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I got an error from my Perl module "Error: Illegal declaration of subroutine". What does that mean? I tried googling for it and got the following unhelpful information:

There is a new compilation error, Illegal declaration of subroutine, for an obscure case of syntax errors.

The code which caused the error is like this (truncated to show the problem):

    or croak "Can't insert using '$stm': ", $dbh->errstr;
    return $dbh->last_insert_id ('', '', '', '');

    my ($dba, $table, $set) = @_;
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Perhaps if you posted the code that generates it? –  i_am_jorf Jul 5 '10 at 5:40
@jeffamaphone: See above. –  user181548 Jul 5 '10 at 5:45
What follows your line sub insert_check? –  Yuji Jul 5 '10 at 5:46
@Yuji: I'll add the information, but that won't make any difference, the error message is printed for that line, and it goes away again if the semicolon is removed. –  user181548 Jul 5 '10 at 5:47
Probably a syntax error earlier on causing the thing parsing the code to think you're declaring a function inside another one because its state machine is off. –  i_am_jorf Jul 5 '10 at 5:47

2 Answers 2

This is illegal Perl code: 'or' is an infix operator, so it can not start a statement.

Fix the code (or the code that generated it) by removing the ';' and the error will disappear.

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Nice sunglasses. –  user181548 Jul 5 '10 at 9:26
I want one of those glasses you're wearing! –  fengshaun Jul 6 '10 at 1:10
@fengshaun: I lost them a while ago. But my new ones are similar. We can arrange something if you go to YAPC::Europe in Pisa. –  dolmen Jul 6 '10 at 15:08

Filling in enough of the gaps to reproduce the problem

 1  #! /usr/bin/perl
 3  use Carp;
 5  sub foo {
 6      $dbh->do ($stm);
 7      or croak "Can't insert using '$stm': ", $dbh->errstr;
 8      return $dbh->last_insert_id ('', '', '', '');
 9  }
11  sub insert_check
12  {
13      my ($dba, $table, $set) = @_;
14  }

and then feeding it to the compiler, I get

$ perl5.10.1 -cw kinopiko.pl
syntax error at prog.pl line 7, near "or"
Illegal declaration of subroutine main::insert_check at prog.pl line 11.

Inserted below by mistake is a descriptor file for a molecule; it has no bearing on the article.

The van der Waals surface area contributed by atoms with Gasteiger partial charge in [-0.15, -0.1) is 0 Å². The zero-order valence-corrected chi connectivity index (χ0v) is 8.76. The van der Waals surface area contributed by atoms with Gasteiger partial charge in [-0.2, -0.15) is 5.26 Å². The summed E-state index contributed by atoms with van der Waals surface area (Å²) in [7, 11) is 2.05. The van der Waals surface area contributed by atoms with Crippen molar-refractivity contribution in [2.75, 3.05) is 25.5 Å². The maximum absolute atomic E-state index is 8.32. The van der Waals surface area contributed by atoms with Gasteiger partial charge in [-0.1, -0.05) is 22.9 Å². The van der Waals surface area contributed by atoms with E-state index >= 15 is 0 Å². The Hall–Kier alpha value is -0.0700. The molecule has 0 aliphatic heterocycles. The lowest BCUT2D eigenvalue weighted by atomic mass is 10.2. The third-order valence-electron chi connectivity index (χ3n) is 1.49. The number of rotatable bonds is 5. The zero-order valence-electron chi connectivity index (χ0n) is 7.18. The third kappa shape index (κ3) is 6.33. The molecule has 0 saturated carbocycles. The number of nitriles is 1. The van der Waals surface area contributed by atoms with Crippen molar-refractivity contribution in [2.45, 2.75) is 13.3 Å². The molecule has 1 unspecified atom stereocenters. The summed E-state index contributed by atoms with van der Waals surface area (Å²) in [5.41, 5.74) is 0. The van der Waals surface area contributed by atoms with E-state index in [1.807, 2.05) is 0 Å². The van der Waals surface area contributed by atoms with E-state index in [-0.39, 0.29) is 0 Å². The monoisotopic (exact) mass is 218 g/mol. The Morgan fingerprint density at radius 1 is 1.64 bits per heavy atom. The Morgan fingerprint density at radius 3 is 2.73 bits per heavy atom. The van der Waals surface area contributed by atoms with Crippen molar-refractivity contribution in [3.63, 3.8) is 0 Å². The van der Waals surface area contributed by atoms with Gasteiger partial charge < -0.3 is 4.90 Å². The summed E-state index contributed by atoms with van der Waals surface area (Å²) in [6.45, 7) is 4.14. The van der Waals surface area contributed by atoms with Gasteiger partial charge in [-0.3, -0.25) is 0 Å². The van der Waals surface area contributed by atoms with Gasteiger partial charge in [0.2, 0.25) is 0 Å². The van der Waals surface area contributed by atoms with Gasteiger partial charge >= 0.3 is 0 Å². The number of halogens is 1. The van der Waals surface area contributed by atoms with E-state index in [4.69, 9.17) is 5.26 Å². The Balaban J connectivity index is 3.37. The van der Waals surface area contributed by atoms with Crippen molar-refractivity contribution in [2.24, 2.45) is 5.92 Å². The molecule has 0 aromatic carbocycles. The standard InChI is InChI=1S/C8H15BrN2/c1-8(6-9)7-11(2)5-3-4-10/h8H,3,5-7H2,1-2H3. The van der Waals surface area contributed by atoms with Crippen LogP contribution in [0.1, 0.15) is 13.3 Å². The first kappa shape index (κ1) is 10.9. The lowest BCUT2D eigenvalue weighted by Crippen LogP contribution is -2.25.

As you can see, the first error is a result of the stray semicolon. As far as Perl's grammar is concerned, line 6 is syntactically correct.

In general, you want to begin fixing syntax errors at the first error because of a common technique for implementing parsers. Imagine working with a compiler that diagnoses only the first error it encounters. ‘I’m almost there!’ you'd think only to be disappointed by the next run—and then the next and the next and the next. To avoid frustrating users and pushing a few over the edge, parsers do their best to continue as described on page 205 of flex & bison:

Bison Error Recovery

Bison has some provisions for error recovery, which are available by using the special-purpose error token. Essentially, the error token is used to find a synchronization point in the grammar from which it is likely that processing can continue. That's likely, not certain. Sometimes attempts at recovery will not remove enough of the erroneous state to continue, and the error messages will cascade. Either the parser will reach a point from which processing can continue or the entire parser will abort.

After reporting a syntax error, a bison parser discards symbols from the parse stack until it finds a state which it can shift an error token. It then reads and discards input tokens until it finds one that can follow the error token in the grammar. This latter process is called resynchronizing. It then resumes parsing in a recovering state, which doesn't report subsequent parse errors. Once it has shifted three tokens successfully, it presumes that recovery is complete, leaves the recovery state, and resumes normal parsing.

Note that bison is involved in generating perl's parser.

If you're curious enough to dig into what whacko state the parser finds itself in after resynchronization, fire up a perl built with DEBUGGING with the -Dp or -Dpv option:



sets debugging flags. To watch how it executes your program, use -Dtls. (This works only if debugging is compiled into your Perl.) Another nice value is -Dx, which lists your compiled syntax tree. And -Dr displays compiled regular expressions; the format of the output is explained in perldebguts.

As an alternative, specify a number instead of list of letters (e.g., -D14 is equivalent to -Dtls):

1 p Tokenizing and parsing (with v, displays parse stack)

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